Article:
they need to be considered together.
   For example, an organization's financial, investment
    and business risks are likely to be adversely affected
    by uncontrolled security risks or IT risks.
        Process Identification
   Unless a loss exposure is recognised it cannot be
    managed.
   Loss exposure is described as a possible future loss
    rather than a loss that has already happened.
   How to find them - to be able to identify possible
    future loss, the organisation needs to undertake a
    Situation Analysis:
       Strengths
       Weaknesses
       Opportunities
       Problems
       Threats
       Influences.
        Risk Management Process
   The risk management process begins by identifying
    hazards or threats and analysing them in terms of
    potential consequences, i.e. risk profiling. On the basis
    of the information and understanding gained, a risk
    assessment is then carried out with the following main
    steps:
       risk estimation (Measuring the risk);
       risk evaluation (How big in a scale of risks?);
       risk decisions (Is the risk acceptable against specified criteria?),
       risk action/strategy (What combination of strategies should be
        selected?).
   Risk strategy relates to a particular approach, or
    combination of approaches, to one or more risks.
      3 Risk Management Rules
   Three rules of risk management (Mehr and Hedges)
   The first (and most important) of the three rules is
    "Don't risk more than you can afford to lose."
   Although it does not necessarily tell us what should be
    done about a given risk, it does tell us which risks
    about which something must be done; those with the
    potential for catastrophe losses.
   Since these losses should not be retained, the first rule
    suggests that such risks should be avoided, reduced, or
    transferred.
      3 Risk Management Rules
   The second rule, consider the odds, suggests that risks
    characterized by a high frequency (high probability)
    should probably not be insured, mainly because of the
    high cost of transferring risks with a high loss
    frequency.
   Finally, the third rule, don't risk a lot for a little, dictates
    that there should be a reasonable relationship between
    the cost of transferring risk and the value that accrues
    to the transferor.
   It provides the guidance in two directions.
      3 Risk Management Rules
   First, risks should not be retained when the possible
    loss is large (a lot) relative to the premiums saved
    through retention (a little). On the other hand, there
    are instances in which the premium that is required to
    insure a risk is so high relative to the risk transferred.
    In these cases, the premiums (inc. excesses represent
    "a lot" while the possible loss is "a little.”
   When the exposure represents “more than you can
    afford to lose”, a loss minimization strategy is
    appropriate. When the loss is not more than one can
    afford, maybe “consider the odds” and “don’t risk a lot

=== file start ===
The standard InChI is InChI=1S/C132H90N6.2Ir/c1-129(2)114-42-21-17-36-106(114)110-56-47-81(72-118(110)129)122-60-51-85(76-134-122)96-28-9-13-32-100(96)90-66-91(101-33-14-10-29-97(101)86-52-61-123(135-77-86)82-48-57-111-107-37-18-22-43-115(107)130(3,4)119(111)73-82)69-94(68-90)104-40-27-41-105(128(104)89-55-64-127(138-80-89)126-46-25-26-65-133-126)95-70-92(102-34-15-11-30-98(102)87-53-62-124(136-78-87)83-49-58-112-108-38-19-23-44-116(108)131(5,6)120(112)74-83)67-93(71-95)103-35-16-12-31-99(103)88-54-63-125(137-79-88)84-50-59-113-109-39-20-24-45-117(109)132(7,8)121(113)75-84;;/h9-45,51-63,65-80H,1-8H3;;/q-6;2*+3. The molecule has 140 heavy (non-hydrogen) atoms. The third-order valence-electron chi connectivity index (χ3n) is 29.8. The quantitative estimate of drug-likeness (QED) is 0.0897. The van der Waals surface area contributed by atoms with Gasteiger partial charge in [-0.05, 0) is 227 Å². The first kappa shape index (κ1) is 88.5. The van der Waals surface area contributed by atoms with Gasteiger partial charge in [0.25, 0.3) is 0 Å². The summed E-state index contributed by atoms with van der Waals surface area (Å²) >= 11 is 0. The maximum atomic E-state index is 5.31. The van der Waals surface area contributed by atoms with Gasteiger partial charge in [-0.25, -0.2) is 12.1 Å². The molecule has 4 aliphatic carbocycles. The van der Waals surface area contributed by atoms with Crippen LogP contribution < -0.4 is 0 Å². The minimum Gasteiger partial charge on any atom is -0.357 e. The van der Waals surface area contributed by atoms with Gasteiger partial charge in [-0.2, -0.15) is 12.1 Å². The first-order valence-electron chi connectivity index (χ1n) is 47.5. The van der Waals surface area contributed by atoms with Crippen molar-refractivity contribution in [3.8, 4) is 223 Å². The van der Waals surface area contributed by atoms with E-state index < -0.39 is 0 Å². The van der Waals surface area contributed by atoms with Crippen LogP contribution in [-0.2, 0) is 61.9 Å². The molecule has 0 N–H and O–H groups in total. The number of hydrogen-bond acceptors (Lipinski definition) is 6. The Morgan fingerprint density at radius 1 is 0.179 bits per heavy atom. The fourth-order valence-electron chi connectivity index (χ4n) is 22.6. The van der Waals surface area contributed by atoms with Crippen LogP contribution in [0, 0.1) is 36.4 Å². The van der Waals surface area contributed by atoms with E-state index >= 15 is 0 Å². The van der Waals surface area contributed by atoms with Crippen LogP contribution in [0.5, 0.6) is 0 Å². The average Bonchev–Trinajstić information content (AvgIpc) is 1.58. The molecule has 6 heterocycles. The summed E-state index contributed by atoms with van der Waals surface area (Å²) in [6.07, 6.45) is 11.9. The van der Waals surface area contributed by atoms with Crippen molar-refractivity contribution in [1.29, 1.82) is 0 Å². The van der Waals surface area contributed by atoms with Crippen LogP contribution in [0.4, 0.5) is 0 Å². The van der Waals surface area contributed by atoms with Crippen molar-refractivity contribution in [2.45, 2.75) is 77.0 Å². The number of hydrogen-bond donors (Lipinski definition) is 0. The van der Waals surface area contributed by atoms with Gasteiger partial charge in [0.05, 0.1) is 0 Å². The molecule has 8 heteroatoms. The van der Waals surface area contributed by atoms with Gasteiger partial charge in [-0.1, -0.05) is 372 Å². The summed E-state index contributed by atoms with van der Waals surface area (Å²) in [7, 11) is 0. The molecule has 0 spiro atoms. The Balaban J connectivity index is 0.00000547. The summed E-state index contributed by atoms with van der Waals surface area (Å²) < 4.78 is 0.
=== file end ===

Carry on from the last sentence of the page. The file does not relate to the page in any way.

for a little” strategies a better option.
     Risk Management Implications
   Cost Justification
   In treating the risk, the actions taken should aim to
    eliminate or minimise the identified risk exposure.
   The implication lies in the selection of the “preferred
    option” response measure or treatment action from
    a number of possible risk treatment options in order
    to maximise the reduction of risk likelihood
    (frequency) and impact to minimum acceptable
    levels.
   Is the cost of correcting or treating a
    potential risk justified when weighed against
    the various factors?
       Strategic Risk Management
   It is an overall approach to risks, both pure & speculative,
    which involve significant hazards or threats to an
    organisation and addresses the interactions between pure
    and speculative risks.
   Strategic risks, both pure as well as speculative may be
    seen as those which, if occurs, could seriously threaten an
    organisation’s business or its viability.
   It is important to recognise here that pure and speculative
    risks interact. For example, poor security may damage
    investments and assets; under-resourced projects may
    increase all the pure risks. A major fire or explosion at an
    industrial installation may interrupt business and deter
    investors as well as lose a major asset.
      Strategic Risk Management
   Strategic risk management includes at least three
    meanings of 'strategic':
      1. strategic risks - i.e. those which endanger the

       organisation's corporate or business strategy,
       including survival;
      2. a strategic (i.e. overview) approach to risk and its

       management;
      3. risk management activity at a high or corporate

       level in an organisation.
   One approach to undertaking a strategic approach to risk
    management is to select the most appropriate
    combination of options.
        Risk Management Decisions
   There are several ways that risk management
    decisions should be made. The two major risk
    management techniques include, risk control which
    focuses on minimising the risk of loss to which an
    organisation is exposed and risk financing which
    concentrates on arranging the availability of funds to
    meet the losses that do occur.
   Risk Control
       Avoidance
       Reduction (Mitigation)
   Risk Financing
       Retention (Acceptance)
       Transfer.
        Managing Business Risk
   Risk management strategies generally fall into one of four
    broad categories:
       Avoidance: The conscious choice not to proceed with the activity
        that creates the risk.
       Transference: Reducing exposure to a risk by transferring it to
        third parties (e.g., insurance, hedging with financial instruments,
        outsourcing, etc.)
       Mitigation: Reducing the likelihood or economic consequence of
        risk by controlling the processes that cause it (i.e., geographic